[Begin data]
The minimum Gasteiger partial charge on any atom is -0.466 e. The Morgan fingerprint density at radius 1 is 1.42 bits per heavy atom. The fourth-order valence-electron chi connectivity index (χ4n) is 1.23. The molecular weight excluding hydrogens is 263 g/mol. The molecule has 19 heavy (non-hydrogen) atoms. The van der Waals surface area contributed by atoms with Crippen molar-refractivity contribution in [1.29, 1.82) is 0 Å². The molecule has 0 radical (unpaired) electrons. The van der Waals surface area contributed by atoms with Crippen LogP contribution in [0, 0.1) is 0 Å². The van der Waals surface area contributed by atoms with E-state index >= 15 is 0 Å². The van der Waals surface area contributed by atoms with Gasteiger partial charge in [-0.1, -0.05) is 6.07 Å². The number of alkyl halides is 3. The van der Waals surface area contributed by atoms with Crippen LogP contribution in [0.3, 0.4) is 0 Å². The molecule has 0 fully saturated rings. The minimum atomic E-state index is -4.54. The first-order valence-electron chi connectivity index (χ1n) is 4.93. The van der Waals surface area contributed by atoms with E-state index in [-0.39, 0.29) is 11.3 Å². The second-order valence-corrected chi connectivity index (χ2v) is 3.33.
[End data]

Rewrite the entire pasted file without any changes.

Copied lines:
The minimum Gasteiger partial charge on any atom is -0.466 e. The Morgan fingerprint density at radius 1 is 1.42 bits per heavy atom. The fourth-order valence-electron chi connectivity index (χ4n) is 1.23. The molecular weight excluding hydrogens is 263 g/mol. The molecule has 19 heavy (non-hydrogen) atoms. The van der Waals surface area contributed by atoms with Crippen molar-refractivity contribution in [1.29, 1.82) is 0 Å². The molecule has 0 radical (unpaired) electrons. The van der Waals surface area contributed by atoms with Crippen LogP contribution in [0, 0.1) is 0 Å². The van der Waals surface area contributed by atoms with E-state index >= 15 is 0 Å². The van der Waals surface area contributed by atoms with Gasteiger partial charge in [-0.1, -0.05) is 6.07 Å². The number of alkyl halides is 3. The van der Waals surface area contributed by atoms with Crippen LogP contribution in [0.3, 0.4) is 0 Å². The molecule has 0 fully saturated rings. The minimum atomic E-state index is -4.54. The first-order valence-electron chi connectivity index (χ1n) is 4.93. The van der Waals surface area contributed by atoms with E-state index in [-0.39, 0.29) is 11.3 Å². The second-order valence-corrected chi connectivity index (χ2v) is 3.33.